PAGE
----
"Night" in its condensed form is a beautifully literary work with many levels. Wiesel captures in short space the horror of the Holocaust, from the transit to the camps, to the selections, to the world of brutal violence, fear, and slavery. The lengthy final section of the book chillingly describes the transfer of the Auschwitz inmates to Buchenwald in the face of the Allied advance. Readers are unlikely to forget Wiesel's depictions. The book also unsparingly describes camp life and its dehumanization with the frequent brutality that the inmates inflicted on one another. The book works on an individual level and shows the effect of the experiences of the Holocaust on young Eliezer. It also examines closely the shifting relationship between the boy and the aged father, as the lad is forced to assume whatever responsibility he can manage to protect his parent.
With its brevity, "Night" does not offer a day-to-day portrayal of life in the camps but concentrates instead on critical events and moments.

The book is also replete with theological reflection and with literary and religious symbolism. At the outset of the work, young Eliezer is pious and wants to study the Kaballah, the compilation of Jewish mystical works. Early on, the book compares the theology of the Kaballah -- of the "Shekinah or presence of God in Exile" with the coming redemption of man. Kabbalistic redemption comes to be contrasted with the darkness and evil of the Holocaust, possibly with the theological suggestion that the latter prepares the way for the former. With his experiences, Eliezer appears to lose his religious faith or to become angry with the suffering that God allowed to happen. But religious symbolism -- in the hanging of a young man at a climactic moment, in the observance of the High Holidays in the camps, and in many passages of religious reflection pervades the book. Wiesel's religious beliefs and their relationship to the Holocaust are left ambiguous at the conclusion of the book. Readers will respond differently to Wiesel's treatment of religion and the Holocaust. Secular individuals may disagree with Wiesel's bringing religion beliefs into the understanding of the Holocaust. Religious inviduals, both Jewish people and non-Jewish people may take a variety of approaches, some of which include a sense of discomfort at "theologizing the Holocaust". Readers will want to sort through their understanding of the theological meaning of "Night" and their own thoughts on the question.

Many books, historical and fiction, have been written about the Holocaust subsequent to "Night". Wiesel's "Night" is evocative and an eye-witness account but it does not purport to exhaust the subject. "Night" is a book that deserves to be read for the immediacy of its portrayal, for its understanding of character, and for the beauty of its writing.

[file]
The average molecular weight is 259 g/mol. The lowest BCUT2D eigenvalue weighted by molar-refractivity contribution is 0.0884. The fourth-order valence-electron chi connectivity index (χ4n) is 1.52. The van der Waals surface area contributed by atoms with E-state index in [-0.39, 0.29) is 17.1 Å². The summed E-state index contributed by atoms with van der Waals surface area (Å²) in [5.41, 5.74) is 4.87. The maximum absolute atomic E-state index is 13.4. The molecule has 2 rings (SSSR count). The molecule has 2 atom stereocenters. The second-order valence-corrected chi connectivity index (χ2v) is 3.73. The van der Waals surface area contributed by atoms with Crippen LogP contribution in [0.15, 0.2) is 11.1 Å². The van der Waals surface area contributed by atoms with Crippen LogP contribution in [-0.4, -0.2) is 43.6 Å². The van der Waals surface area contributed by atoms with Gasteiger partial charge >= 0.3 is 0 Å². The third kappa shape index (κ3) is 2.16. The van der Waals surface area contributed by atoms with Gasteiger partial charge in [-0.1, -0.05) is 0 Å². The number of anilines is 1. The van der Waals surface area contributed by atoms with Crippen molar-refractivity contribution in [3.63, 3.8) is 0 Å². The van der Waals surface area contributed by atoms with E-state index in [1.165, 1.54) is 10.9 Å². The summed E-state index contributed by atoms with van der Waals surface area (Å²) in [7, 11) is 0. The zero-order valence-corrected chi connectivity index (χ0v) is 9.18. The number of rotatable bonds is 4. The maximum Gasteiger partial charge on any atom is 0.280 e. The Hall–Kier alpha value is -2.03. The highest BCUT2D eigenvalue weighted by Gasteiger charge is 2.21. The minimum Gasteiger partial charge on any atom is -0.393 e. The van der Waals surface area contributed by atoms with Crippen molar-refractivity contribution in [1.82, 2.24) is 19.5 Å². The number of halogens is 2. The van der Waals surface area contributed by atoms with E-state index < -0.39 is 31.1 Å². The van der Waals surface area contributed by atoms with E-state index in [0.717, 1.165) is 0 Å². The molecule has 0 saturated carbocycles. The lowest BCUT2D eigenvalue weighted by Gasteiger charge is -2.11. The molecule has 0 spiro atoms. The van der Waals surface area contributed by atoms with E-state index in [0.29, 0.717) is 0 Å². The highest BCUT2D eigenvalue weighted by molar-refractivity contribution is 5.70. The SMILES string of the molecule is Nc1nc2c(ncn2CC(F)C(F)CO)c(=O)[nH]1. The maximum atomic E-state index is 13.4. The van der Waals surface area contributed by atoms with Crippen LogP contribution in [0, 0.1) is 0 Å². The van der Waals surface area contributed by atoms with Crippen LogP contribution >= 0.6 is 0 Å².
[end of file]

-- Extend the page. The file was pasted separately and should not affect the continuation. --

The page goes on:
Robin Friedman
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on 28 March 2000
Without a doubt this is one of the greatest books of the twentieth century, made even greater by the fact that it comes from one of humanity's darkest moments. Through the telling of his own childhood experiences in pre and post-nazi Hungary, and later as an adolescent in the Third Reich's deathcamps, Elie Wiesel raises powerful questions. The book questions the whys and wherefores of the Holocaust, demanding to know where was God? Where was Man? And how should one respond to the terrible brute fact of the tragedy of the Jewish people? The book provides an excellent, thoughtful (wise even) and compelling introduction to Wiesel's life and work and to the themes of Holocaust literature and response in general. By asking questions the book calls for answers, not only from nations, governments, religious authorities and God, but also from the reader himself. Reading this book is no light undertaking, but it is a necessary one for anyone (Jew and non-Jew alike) who wishes to consider the implications of the Holocaust for all Humankind. I cannot recommend this powerful novel highly enough.
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on 15 September 2001
It's hard to know what to say about this book: I have a feeling that what it describes should only be told in its own words. This is a harrowing book, but not because it contains any conventionally horrific scenes or language. There is no attempt to shock: nothing of the protest leaflet, or charity advert. There is no attempt to pretend that people who died were perfect, or that they had nothing to do with their fate. (The account of how Wiesel's Jewish town refused to believe accounts of the killing of Jews is one such harrowing moment.)